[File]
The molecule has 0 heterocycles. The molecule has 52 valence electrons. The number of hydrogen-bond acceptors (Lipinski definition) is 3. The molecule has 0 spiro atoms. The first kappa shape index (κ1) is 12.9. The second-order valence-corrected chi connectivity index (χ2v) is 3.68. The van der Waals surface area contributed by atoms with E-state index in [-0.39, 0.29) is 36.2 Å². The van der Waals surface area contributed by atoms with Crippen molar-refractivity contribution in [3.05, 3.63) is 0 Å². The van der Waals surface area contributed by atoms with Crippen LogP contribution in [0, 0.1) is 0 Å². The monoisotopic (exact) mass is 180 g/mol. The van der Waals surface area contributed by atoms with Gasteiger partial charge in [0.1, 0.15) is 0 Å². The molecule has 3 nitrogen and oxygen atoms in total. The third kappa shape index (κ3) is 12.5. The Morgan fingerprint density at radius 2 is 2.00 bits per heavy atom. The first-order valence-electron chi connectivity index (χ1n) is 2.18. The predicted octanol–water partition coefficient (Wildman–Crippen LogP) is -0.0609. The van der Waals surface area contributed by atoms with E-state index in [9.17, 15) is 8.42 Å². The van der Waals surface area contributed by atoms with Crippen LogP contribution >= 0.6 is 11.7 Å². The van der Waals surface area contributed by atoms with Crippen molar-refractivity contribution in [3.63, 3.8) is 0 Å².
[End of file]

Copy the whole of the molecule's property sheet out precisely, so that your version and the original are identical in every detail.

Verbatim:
The molecule has 0 heterocycles. The molecule has 52 valence electrons. The number of hydrogen-bond acceptors (Lipinski definition) is 3. The molecule has 0 spiro atoms. The first kappa shape index (κ1) is 12.9. The second-order valence-corrected chi connectivity index (χ2v) is 3.68. The van der Waals surface area contributed by atoms with E-state index in [-0.39, 0.29) is 36.2 Å². The van der Waals surface area contributed by atoms with Crippen molar-refractivity contribution in [3.05, 3.63) is 0 Å². The van der Waals surface area contributed by atoms with Crippen LogP contribution in [0, 0.1) is 0 Å². The monoisotopic (exact) mass is 180 g/mol. The van der Waals surface area contributed by atoms with Gasteiger partial charge in [0.1, 0.15) is 0 Å². The molecule has 3 nitrogen and oxygen atoms in total. The third kappa shape index (κ3) is 12.5. The Morgan fingerprint density at radius 2 is 2.00 bits per heavy atom. The first-order valence-electron chi connectivity index (χ1n) is 2.18. The predicted octanol–water partition coefficient (Wildman–Crippen LogP) is -0.0609. The van der Waals surface area contributed by atoms with E-state index in [9.17, 15) is 8.42 Å². The van der Waals surface area contributed by atoms with Crippen LogP contribution >= 0.6 is 11.7 Å². The van der Waals surface area contributed by atoms with Crippen molar-refractivity contribution in [3.63, 3.8) is 0 Å².